issue 73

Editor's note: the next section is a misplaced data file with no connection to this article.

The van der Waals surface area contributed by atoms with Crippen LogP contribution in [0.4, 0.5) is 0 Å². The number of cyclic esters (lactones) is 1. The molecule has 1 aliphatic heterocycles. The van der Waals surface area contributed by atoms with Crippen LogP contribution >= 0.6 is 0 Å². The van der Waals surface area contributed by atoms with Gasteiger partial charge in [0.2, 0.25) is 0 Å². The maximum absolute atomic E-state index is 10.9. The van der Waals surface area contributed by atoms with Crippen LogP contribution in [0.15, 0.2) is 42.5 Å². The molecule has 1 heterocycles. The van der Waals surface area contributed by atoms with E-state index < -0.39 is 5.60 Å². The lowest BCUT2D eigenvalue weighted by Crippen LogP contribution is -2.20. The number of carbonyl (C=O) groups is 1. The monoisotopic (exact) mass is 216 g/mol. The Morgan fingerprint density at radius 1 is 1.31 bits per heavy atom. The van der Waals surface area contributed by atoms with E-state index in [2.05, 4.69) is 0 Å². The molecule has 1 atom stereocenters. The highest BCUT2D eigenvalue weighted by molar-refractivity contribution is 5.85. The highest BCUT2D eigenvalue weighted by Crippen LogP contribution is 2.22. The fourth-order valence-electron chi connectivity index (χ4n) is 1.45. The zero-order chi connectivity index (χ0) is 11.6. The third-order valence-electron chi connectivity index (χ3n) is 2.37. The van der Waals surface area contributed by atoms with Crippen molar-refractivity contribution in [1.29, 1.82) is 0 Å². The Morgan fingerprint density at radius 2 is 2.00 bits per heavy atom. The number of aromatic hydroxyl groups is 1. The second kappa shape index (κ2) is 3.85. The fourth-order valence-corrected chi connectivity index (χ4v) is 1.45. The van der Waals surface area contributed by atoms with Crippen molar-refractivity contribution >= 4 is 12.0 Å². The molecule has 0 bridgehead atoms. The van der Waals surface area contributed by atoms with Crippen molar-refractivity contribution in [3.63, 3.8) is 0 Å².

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6 Issue 73 / 2015 GUESTLIST East London Radio is a not-for-profit station that was formed as a reaction to the lack of real opportunities in the industry for East Londoners. With stations across the area, people are given a pathway into radio through training and mentoring. We caught up with Ian Chambers, co-founder of ELR, to find out what is so special about East London and what it takes to make it in radio We know that you set up East London Radio to provide routes into the industry for young people and the long term unemployed. Can you tell us a bit more about why you decided to start East London Radio, and how you went about it? It's not just about young people and long term unemployed - there are no routes into radio for any age group, no real history of radio in East London, and actually a huge gap in radio media in the area. A similar population elsewhere in the country would have its own community radio station. There are some good local niche stations for particular communities – we wanted to cater for everyone, across the whole of East London, and its richly diverse peoples. We live under the shadow of Central London, yet even radio stations there (LBC and Capital) have become national. Frankly, there is no-one talking about what's really happening in Walthamstow, Hackney, Ilford, Stratford etc on the radio – we only hear the negative stories. What were the main problems you faced when you decided to form the station and how did you overcome them? FM, AM and DAB were all restricted and too expensive for a start-up social enterprise. We realised online is the future for radio – whilst not reaching everyone, it is relatively low cost and future-proofed. There are so many disused or underused buildings in East London that finding studio premises at low or no cost was surprisingly easy. But to cover the whole area, which can take an hour or so to travel from one end to the other, we realised volunteers need a local place to go, and so we have studios now in four different boroughs, thanks to some wonderful community partners. The biggest challenge with all radio stations is financing, and we are constantly seeking sponsorship, paid training projects and associated work (such as P.As at Street Festivals) to maintain the station and continue its growth. What's your biggest success story from the station? We have, in 18 months, trained over 100 volunteers, over 200 young people through school-linked activities and it's really pleasing to see how everyone responds to getting involved, from ages 9 to 71. It is particularly pleasing when we see volunteers progress to opportunities in radio – we have organised visits to BBC Radio 1, links to Sound Women, one volunteer has obtained work experience with BBC Radio 4, another some paid voice over work. With every volunteer, we see them on a journey from their experience with us. Overall, we're incredibly pleased with how East Londoners have responded to their own radio station – and, with 120,000 unique listeners in 2014, we are years ahead of where we expected to be. That's the success so far. What's the best thing about working in radio? It is such a great, accessible medium of communication, which anyone of any age can easily get involved with. It helps develop a whole range of personal skills, from communication to planning to IT skills to self-confidence and much more. Aside from getting experience, what are the most important qualities that someone needs to have if they are to make it in radio? An idea, one that's different and not the same as most things already on the radio. Be yourself, but be different from what's out there. We work on people's existing passions to learn and build a radio programme, which could be talk-based, music-based, or a combination. All volunteers generate and develop their own programme ideas. Why do think it is so hard for young people and recent graduates to get into creative industries like radio? There are so few stations taking people on, but many people wanting a media career. The radio industry appears to be at a particularly challenging stage, where most stations are owned by one of the two large players or the BBC. As with print and web media, the way forward we feel, is growing from a local level, and we hope to increasingly fill the gap in local radio across East London, bringing both skills development and later employment opportunities. Do you have any tips for people who are thinking of starting their own creative or not-for-profit company? Think seriously about where your sources of sustainable income will come from. You want to concentrate on creative work, not chasing money. Don't invest too much Good EGGs: East London Radio

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